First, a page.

More than 65 years ago in Massachusetts, doctors began a longitudinal study that would transform our understanding of heart disease. The Framingham Heart Study, which started with more than 5,000 people and continues to this day, has become a data source for not just heart disease, but also for insights about weight loss (adjusting your social network helps people lose weight), genetics (inheritance patterns), and even happiness (living within a mile of a happy friend has a 25% chance of making you happier).
Upon reading about the study, I wondered if the idea of such long-term research could be attempted in another field that touches all of us: work. After more than a decade in People Operations, I believe that the experience of work can be — should be — so much better. We all have our opinions and case studies, but there is precious little scientific certainty around how to build great work environments, cultivate high performing teams, maximize productivity, or enhance happiness.
Inspired by the Framingham research, our People Innovation Lab developed gDNA, Google’s first major long-term study aimed at understanding work. Under the leadership of PhD Googlers Brian Welle and Jennifer Kurkoski, we’re two years into what we hope will be a century-long study. We’re already getting glimpses of the smart decisions today that can have profound impact on our future selves, and the future of work overall.

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Thursday, April 3, 2014

Fighting the Militarized State

Truthdig - Mar 30, 2014  

By Chris Hedges

The Barack Obama administration, determined to thwart the attempt by other plaintiffs and myself to have the courts void a law that permits the military to arrest U.S. citizens, strip them of due process and indefinitely detain them, has filed a detailed brief with the Supreme Court asking the justices to refuse to accept our petition to hear our appeal. We will respond within 10 days.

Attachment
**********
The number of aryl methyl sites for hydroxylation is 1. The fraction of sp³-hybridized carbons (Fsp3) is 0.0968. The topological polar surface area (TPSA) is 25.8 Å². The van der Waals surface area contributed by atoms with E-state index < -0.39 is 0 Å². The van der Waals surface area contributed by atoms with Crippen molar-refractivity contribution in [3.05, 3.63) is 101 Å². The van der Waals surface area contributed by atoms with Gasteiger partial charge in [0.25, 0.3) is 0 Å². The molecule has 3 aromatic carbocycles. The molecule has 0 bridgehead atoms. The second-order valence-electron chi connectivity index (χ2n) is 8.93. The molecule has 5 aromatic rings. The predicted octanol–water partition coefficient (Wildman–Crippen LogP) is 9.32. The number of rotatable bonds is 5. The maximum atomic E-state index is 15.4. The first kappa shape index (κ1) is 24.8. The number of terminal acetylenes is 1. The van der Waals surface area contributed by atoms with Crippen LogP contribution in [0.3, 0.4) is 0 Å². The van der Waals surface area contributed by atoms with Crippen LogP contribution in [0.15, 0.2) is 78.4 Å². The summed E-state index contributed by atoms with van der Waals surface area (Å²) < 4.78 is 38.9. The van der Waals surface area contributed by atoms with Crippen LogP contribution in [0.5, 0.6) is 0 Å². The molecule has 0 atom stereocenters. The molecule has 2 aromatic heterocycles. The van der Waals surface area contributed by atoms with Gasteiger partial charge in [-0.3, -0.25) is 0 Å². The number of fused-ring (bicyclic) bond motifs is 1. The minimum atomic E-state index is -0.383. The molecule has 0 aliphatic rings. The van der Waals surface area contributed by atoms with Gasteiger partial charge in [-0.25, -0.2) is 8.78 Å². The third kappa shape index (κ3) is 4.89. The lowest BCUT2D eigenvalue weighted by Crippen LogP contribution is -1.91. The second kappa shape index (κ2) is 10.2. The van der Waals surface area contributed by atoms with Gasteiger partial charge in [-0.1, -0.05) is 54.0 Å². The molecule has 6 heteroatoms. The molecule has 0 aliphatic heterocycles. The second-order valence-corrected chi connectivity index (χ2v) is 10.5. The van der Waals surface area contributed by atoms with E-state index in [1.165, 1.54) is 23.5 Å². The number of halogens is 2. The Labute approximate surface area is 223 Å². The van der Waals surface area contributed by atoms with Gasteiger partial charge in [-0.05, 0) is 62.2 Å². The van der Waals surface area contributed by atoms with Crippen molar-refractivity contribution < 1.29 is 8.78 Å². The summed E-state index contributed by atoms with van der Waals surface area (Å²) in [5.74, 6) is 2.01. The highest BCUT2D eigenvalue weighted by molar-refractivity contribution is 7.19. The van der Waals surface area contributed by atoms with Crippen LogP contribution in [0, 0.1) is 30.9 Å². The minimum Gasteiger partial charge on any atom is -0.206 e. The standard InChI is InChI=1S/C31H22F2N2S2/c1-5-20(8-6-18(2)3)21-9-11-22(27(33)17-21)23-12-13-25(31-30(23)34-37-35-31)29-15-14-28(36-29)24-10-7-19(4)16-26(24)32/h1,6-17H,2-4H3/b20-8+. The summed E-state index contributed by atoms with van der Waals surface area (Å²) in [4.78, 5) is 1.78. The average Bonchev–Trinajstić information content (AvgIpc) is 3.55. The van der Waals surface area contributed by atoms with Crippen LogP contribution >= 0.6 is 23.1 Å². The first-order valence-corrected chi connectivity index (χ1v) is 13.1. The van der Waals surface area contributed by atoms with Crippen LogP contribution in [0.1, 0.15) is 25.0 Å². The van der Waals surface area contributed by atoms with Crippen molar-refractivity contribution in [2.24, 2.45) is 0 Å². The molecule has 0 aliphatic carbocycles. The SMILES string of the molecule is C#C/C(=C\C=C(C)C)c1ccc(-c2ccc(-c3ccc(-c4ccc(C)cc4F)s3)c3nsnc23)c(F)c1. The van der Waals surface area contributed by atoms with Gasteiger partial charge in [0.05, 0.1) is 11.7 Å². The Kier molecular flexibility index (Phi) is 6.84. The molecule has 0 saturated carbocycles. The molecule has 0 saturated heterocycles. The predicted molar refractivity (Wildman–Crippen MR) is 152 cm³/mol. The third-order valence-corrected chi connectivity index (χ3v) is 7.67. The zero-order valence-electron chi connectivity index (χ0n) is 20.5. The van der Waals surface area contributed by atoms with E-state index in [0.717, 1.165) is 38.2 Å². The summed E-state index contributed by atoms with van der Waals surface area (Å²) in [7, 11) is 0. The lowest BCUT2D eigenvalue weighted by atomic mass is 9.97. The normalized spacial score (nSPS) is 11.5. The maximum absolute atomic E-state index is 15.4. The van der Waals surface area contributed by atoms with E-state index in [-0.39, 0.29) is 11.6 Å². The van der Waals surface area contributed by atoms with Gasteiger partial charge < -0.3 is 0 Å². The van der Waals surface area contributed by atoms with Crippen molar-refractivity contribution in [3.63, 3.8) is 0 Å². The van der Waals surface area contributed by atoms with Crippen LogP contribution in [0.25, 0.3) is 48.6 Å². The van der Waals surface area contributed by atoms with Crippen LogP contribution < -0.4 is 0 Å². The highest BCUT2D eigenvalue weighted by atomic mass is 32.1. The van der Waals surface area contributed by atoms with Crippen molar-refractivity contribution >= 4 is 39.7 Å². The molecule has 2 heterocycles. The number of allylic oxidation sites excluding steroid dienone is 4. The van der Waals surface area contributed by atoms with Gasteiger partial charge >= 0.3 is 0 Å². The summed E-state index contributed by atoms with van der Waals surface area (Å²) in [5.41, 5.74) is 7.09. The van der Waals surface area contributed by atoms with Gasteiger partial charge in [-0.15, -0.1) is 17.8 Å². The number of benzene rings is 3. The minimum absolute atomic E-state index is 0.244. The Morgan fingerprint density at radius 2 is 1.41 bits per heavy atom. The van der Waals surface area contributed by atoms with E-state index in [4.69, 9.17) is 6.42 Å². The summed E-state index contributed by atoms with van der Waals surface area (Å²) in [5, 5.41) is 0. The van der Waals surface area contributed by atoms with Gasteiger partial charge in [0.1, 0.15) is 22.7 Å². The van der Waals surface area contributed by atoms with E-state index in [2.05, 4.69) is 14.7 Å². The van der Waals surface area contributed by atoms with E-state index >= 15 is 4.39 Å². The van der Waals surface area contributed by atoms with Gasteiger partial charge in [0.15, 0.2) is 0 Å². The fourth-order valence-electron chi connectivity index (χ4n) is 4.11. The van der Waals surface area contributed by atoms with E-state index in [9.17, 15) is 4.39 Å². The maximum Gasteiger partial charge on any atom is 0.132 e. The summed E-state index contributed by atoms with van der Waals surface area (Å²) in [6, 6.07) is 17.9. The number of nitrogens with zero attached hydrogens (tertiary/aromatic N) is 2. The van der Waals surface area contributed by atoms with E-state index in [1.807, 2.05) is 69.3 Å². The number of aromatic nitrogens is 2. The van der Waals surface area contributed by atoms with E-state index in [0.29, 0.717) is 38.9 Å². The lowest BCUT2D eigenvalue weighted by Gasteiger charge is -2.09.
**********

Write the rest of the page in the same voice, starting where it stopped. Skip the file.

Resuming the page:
“The administration’s unstated goal appears to be to get court to agree that [the administration] has the authority to use the military to detain U.S. citizens,” Bruce Afran, one of two attorneys handling the case, said when I spoke with him Sunday. “It appears to be asking the court to go against nearly 150 years of repeated decisions in which the court has refused to give the military such power. No court in U.S. history has ever recognized the right of the government to use the military to detain citizens. It would be very easy for the government to state in the brief that citizens and permanent residents are not within the scope of this law. But once again, it will not do this. It says the opposite. It argues that the activities of the plaintiffs do not fall within the scope of the law, but it clearly is reserving for itself the right to use the statute to detain U.S. citizens indefinitely.”
The lawsuit, Hedges v. Obama, challenges Section 1021(b)(2) of the National Defense Authorization Act (NDAA). It was signed into law the last day of 2011. Afran and fellow attorney Carl Mayer filed the lawsuit in January 2012. I was later joined by co-plaintiffs Noam Chomsky, Daniel Ellsberg, journalist Alexa O’Brien, Tangerine Bolen, Icelandic parliamentarian Birgitta Jonsdottir and Occupy London activist Kai Wargalla.

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Philip Pilkington: Misdirection – Galbraith on Thomas Piketty’s New Book on Capital